Students' Zone


How can Bramley apples be part of a healthy eating plan?

We can recognise the taste of hundreds of foods but the tongue can only taste a few different flavours: salty, sweet, sour or bitter. The rest of the taste of our food comes from smell, which is why food doesn't taste of much when we have a blocked nose.

In all foods, flavour is mostly determined by the levels of sweetness and sharpness. In apples the flavour we recognise is given by the balance between sugar (the sweetness) and malic acid (the sharpness).

Apples we eat (called eating apples or dessert apples) have low levels of malic acid and high levels of sugar. The sugar gives them a sweet flavour and makes them delicious to eat cold. But, if you heat a desert apple, they tend to lose their apple flavour.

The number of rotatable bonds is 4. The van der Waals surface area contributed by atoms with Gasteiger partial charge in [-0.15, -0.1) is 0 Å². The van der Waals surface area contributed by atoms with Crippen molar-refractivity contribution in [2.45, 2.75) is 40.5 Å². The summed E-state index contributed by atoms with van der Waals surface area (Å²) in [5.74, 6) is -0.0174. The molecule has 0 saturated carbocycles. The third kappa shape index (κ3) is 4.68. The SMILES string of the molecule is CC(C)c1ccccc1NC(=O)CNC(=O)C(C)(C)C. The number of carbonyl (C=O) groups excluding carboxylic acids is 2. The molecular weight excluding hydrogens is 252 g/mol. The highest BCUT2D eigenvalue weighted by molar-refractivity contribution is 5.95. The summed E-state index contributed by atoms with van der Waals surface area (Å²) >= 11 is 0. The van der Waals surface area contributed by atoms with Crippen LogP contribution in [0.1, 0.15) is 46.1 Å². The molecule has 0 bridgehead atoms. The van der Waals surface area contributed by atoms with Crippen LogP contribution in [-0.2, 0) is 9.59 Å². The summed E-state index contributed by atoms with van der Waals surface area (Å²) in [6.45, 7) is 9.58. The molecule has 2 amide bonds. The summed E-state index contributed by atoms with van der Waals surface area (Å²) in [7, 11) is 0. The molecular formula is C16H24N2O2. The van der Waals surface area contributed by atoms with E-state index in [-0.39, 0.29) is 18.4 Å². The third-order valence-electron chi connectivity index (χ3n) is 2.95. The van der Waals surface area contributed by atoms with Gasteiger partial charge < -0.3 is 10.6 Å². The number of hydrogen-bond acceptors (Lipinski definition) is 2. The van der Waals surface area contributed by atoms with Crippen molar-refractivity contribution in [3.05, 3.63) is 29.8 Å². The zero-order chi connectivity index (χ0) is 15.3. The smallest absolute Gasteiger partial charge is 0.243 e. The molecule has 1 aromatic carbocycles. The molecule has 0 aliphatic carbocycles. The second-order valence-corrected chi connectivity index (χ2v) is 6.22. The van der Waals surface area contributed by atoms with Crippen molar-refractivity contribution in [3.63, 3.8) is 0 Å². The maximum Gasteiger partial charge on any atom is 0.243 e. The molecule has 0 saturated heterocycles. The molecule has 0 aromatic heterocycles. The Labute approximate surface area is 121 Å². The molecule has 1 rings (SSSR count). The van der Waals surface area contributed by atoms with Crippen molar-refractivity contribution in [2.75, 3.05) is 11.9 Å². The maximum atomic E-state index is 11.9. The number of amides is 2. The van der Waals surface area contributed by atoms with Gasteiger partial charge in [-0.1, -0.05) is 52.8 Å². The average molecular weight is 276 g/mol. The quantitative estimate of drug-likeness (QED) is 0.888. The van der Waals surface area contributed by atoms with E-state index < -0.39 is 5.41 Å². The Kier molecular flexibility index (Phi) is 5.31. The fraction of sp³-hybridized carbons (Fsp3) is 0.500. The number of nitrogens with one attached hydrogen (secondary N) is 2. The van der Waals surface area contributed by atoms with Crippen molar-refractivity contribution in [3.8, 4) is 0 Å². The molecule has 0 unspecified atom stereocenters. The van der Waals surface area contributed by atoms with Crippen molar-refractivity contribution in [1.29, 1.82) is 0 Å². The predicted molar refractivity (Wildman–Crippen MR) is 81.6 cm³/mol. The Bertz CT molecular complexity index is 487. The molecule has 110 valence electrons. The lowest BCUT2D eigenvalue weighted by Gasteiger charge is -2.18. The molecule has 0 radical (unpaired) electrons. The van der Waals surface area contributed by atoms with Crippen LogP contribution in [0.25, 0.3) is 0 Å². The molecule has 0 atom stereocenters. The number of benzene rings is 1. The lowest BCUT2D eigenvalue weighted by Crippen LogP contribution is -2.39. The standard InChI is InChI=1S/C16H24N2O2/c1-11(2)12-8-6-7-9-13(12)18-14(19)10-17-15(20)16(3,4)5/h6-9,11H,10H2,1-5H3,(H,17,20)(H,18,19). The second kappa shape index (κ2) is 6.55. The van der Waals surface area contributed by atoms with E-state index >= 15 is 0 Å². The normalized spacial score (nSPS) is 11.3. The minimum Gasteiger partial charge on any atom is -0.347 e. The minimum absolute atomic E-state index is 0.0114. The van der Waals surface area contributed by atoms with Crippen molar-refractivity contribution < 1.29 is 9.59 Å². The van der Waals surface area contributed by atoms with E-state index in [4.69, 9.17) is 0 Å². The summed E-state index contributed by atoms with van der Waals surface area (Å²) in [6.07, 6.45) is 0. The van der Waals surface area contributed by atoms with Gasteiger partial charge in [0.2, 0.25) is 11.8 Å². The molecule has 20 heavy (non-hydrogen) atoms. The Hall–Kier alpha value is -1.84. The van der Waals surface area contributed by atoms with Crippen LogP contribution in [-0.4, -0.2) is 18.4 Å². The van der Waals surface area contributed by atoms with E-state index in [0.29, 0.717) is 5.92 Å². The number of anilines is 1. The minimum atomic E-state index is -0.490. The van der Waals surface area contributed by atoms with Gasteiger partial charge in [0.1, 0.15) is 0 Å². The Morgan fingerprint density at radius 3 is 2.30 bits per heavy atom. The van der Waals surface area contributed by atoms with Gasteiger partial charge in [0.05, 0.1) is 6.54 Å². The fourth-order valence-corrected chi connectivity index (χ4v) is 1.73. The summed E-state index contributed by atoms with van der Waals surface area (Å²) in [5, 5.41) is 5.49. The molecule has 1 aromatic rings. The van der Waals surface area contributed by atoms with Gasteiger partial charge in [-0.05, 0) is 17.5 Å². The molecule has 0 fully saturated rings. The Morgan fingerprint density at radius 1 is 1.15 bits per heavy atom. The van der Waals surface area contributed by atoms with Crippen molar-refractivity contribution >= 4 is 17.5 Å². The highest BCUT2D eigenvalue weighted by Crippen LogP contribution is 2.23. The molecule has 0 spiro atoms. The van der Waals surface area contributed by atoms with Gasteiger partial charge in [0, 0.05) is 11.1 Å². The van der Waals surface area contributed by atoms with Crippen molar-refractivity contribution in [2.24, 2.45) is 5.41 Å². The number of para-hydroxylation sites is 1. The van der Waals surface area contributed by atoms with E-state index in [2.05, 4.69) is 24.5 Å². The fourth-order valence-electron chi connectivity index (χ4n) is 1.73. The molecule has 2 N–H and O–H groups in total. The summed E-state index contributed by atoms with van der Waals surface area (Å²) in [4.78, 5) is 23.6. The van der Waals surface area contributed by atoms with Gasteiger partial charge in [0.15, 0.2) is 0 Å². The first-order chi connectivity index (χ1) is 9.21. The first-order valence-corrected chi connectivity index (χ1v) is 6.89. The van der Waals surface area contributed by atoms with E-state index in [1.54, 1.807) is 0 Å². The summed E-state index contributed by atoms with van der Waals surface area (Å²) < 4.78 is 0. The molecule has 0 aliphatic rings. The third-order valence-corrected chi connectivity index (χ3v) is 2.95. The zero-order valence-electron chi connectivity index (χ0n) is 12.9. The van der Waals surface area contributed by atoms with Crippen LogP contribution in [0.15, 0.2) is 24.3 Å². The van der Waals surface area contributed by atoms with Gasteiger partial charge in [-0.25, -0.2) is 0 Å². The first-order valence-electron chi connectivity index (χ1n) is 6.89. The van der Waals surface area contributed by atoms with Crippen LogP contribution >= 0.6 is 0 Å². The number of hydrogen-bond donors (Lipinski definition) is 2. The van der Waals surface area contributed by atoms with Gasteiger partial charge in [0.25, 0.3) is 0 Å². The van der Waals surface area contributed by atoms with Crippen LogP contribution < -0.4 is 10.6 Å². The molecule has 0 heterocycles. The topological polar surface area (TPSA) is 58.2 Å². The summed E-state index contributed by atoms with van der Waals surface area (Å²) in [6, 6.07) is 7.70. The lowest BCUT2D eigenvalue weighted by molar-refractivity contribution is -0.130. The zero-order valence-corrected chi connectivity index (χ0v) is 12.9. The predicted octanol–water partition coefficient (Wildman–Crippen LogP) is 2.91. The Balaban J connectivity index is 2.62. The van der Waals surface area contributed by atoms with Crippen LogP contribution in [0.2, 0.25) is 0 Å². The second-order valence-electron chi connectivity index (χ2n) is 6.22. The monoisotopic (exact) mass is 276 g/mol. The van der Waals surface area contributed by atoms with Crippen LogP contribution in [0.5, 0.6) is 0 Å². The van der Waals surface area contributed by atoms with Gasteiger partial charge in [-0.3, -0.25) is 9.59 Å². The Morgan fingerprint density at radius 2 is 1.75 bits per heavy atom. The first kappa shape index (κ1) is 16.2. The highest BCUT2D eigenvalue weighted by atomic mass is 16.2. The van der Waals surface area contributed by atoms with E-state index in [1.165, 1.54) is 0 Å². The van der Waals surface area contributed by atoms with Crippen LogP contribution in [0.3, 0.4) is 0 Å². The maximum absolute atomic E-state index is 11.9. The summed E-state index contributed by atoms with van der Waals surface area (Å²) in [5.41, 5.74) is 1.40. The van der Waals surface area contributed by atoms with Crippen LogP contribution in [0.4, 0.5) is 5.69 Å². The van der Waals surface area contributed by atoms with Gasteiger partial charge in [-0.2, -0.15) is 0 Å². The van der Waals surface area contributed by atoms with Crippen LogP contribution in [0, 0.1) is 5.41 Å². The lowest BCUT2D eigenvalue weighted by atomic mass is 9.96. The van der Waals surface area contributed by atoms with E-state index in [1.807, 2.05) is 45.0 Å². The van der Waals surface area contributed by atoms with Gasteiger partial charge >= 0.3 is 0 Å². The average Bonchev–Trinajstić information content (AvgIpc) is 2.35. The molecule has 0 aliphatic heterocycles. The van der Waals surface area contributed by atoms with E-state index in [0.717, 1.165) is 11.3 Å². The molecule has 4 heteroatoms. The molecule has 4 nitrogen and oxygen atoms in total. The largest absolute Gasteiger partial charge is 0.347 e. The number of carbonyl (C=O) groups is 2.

Bramley apples, however, contain a higher acid content and lower sugar levels. This means that they are too sharp to eat raw but they produce a great tangy apple flavour when cooked.

The texture of cooked apple is also important in a lot of recipes and Bramleys are unique in producing a fluffy, 'melt in the mouth' texture when cooked. Dessert apples can produce a chewy texture when cooked because they contain 20% more dry matter than the moist Bramley apple.

So Bramley apples make excellent cooking apples and can count toward your five-a-day target.